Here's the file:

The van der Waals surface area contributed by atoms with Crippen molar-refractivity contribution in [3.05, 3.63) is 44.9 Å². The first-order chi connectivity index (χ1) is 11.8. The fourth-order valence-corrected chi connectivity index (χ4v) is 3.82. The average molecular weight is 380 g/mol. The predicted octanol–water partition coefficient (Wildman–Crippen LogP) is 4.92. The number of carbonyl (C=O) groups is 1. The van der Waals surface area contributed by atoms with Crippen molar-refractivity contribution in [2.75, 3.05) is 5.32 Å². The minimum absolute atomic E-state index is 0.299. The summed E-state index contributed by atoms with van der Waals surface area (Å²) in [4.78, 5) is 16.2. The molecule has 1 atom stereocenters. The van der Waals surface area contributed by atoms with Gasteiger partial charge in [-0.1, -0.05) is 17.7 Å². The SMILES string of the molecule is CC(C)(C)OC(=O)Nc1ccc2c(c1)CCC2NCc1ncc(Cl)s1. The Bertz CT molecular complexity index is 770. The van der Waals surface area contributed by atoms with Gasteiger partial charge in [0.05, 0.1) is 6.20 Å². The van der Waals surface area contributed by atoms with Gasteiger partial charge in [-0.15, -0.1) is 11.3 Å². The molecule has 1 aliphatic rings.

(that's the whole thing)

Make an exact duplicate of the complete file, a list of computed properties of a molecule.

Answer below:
The van der Waals surface area contributed by atoms with Crippen molar-refractivity contribution in [3.05, 3.63) is 44.9 Å². The first-order chi connectivity index (χ1) is 11.8. The fourth-order valence-corrected chi connectivity index (χ4v) is 3.82. The average molecular weight is 380 g/mol. The predicted octanol–water partition coefficient (Wildman–Crippen LogP) is 4.92. The number of carbonyl (C=O) groups is 1. The van der Waals surface area contributed by atoms with Crippen molar-refractivity contribution in [2.75, 3.05) is 5.32 Å². The minimum absolute atomic E-state index is 0.299. The summed E-state index contributed by atoms with van der Waals surface area (Å²) in [4.78, 5) is 16.2. The molecule has 1 atom stereocenters. The van der Waals surface area contributed by atoms with Gasteiger partial charge in [-0.1, -0.05) is 17.7 Å². The SMILES string of the molecule is CC(C)(C)OC(=O)Nc1ccc2c(c1)CCC2NCc1ncc(Cl)s1. The Bertz CT molecular complexity index is 770. The van der Waals surface area contributed by atoms with Gasteiger partial charge in [0.05, 0.1) is 6.20 Å². The van der Waals surface area contributed by atoms with Gasteiger partial charge in [-0.15, -0.1) is 11.3 Å². The molecule has 1 aliphatic rings.